• In lower income countries, it was reported that antibiotic use is higher (42%) than in higher income countries (29%).
  • Across the countries, the range of patients obtaining their antibiotics with a physician’s prescription ranges from 56% to 93%.
  • The percentage of individuals believing they can use the same antibiotic as a family member did to treat a similar illness is 25% while 43% believe it is acceptable to buy the same antibiotic from a local pharmacy.
  • When patient’s start to feel better, 32% of the those interviewed believe they can stop the antibiotics and not follow through with full course.
  • When treating colds and viruses, 62% of respondents believe antibiotics could be used to treat these ailments.
  • Finally, 44% of those interviewed believe antibiotic resistance is only a problem for those regularly taking antibiotics.

These specific social results from patients in the developing world directly conflict with the thought of the major distributor of antibiotic resistance being through dissemination of the disease. The beliefs presented through these percentages seem to lead to a whole host of factors being involved similar to the developed world. In addition to these social results, PLOS Biology released data in 2018 that Escherichia coli was resistant to commonly prescribed antibiotics like ampicillin (92%), ceftazidime (90%), cefoxitin (88%), streptomycin (40%) and tetracycline (36%) in the rural areas of Sikkim, India in pre-school and school-going children. The Journal of the Pediatric Infectious Diseases Society reported similar rates among children in 2015 with Klebsiella pneumoniae having a median resistance to ampicillin with a rate of 94% in Asia and 100% in Africa, and cephalosporins having a rate of 84% in Asia and 50% in Africa. Also, The World Health Organization informed the global community that in Malawi in 2018, nearly 100% of Neisseria gonorrheae genital isolates were non-susceptible to ceftriaxone and roughly 15% were non-susceptible to azithromycin. When analyzing both the social and technical results from above, a renewed emphasis and novel perspective needs to be created in order to properly address antibiotic resistance in the rural developing world.

At the beginning of this year (January 2018), the World Health Organization released its initial reports utilizing an innovative reporting system for antibiotic resistance christened Global Antimicrobial Surveillance System (GLASS). This system was developed in order to preserve human and animal health throughout the globe in relation to antibiotics and their resistance. Although GLASS was officially launched in 2015, it is still in its early implementation period with only 22 countries reporting on actual resistance within their nation states and 40 countries reporting on their national surveillance program. However, GLASS aims at a variety of measures that will ensure antibiotic resistance is more appropriately addressed in the rural developing world by providing a standardized approach to collection, analysis, and dissemination of information to participating countries. GLASS will strengthen nation states antibiotic resistance surveillance systems and modify the data being studied from solely laboratory data to epidemiological, clinical, and population-level data. The preliminary results that were released by WHO revealed that across the 22 reporting countries, there were 500,000 individuals suffering from an infectious disease with antibiotic resistance. Although this data varies with completeness and accuracy across countries, the outcomes highlight the global emergency antibiotic resistance posses from the urban developed world to the rural developing world and everywhere in between – these mutated organisms will fail to respect national borders.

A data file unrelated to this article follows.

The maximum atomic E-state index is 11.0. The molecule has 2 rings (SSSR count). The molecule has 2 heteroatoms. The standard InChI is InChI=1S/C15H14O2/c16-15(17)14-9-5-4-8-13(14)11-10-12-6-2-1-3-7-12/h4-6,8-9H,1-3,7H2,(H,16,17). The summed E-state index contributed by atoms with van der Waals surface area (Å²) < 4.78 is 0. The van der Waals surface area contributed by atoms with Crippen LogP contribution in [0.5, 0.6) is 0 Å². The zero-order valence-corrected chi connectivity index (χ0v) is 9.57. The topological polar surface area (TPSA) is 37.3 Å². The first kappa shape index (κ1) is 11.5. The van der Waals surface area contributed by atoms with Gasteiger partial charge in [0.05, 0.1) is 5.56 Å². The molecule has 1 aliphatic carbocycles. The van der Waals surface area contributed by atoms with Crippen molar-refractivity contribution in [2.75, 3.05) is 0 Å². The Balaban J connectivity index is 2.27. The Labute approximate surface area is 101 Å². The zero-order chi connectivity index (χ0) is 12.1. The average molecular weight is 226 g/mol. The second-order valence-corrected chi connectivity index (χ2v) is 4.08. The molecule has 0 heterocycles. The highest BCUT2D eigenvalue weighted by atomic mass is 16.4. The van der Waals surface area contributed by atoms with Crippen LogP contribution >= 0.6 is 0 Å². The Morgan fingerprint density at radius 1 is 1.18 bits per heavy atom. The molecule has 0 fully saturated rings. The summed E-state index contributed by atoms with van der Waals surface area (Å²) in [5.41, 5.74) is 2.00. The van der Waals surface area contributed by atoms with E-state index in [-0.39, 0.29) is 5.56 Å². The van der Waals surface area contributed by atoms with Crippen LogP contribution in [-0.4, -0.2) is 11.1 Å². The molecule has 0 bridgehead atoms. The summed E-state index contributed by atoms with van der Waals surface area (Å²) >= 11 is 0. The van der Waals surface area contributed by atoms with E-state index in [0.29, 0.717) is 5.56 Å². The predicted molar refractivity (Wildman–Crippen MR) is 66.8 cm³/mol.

The global health bodies throughout the world have initiated programs and offered advice to nations that will serve the battle against antibiotic resistance well. However, the concealed rates of resistance in the rural developing world will need to be undertaken medically and socially in order to properly end this global emergency. Pipeline innovative antibiotics like relebactam, a novel beta-lactamase inhibitor and an educational emphasis on behavior habits will aid these parts of the world – but the health community will fall short unless the world changes its perception of antibiotic resistance in the countryside of Cambodia, the rice terraces of Vietnam, the jungles of Belize, and areas with similar socioeconomic status.

United Nations High-Level Meeting on Tuberculosis: Importance of drug quality

At the end of next month, the inaugural United Nations (UN) High-Level meeting on Tuberculosis (TB) will take place in New York to discuss the future of the bout against the devastating yet elusive disease. As TB remains the largest infectious disease torturer in today’s society taking the lives of 4500 humans each day, the theme of this occurrence is “United to end Tuberculosis: an urgent global response to a global panic”. This unparalleled step undertaken by governments throughout the world along with those allies engaged in ending Tuberculosis will address an assortment of issues at this meeting. Although the exact agenda has yet to be revealed, the resolution to host this single day meeting mentioned the following items could be discussed:

  • Adequate funding for novel diagnostic testing, medications, and vaccinations
  • Multi-Drug Resistant Tuberculosis (MDR-TB)
  • Responsibility for multisectoral collaboration within nation states, regions, and the globe
  • Universal health care coverage and ensuring tuberculosis coverage is included

Each of these items – ranging from the use of prophylactic low dose isoniazid therapy to equal distribution of the recently designed TB diagnostic test Xpert MTB/RIF – are crucial in accomplishing the END TB strategy laid out by the World Health Organization. However, after looking over these action items for the meeting, Tuberculosis drug quality seems to absent.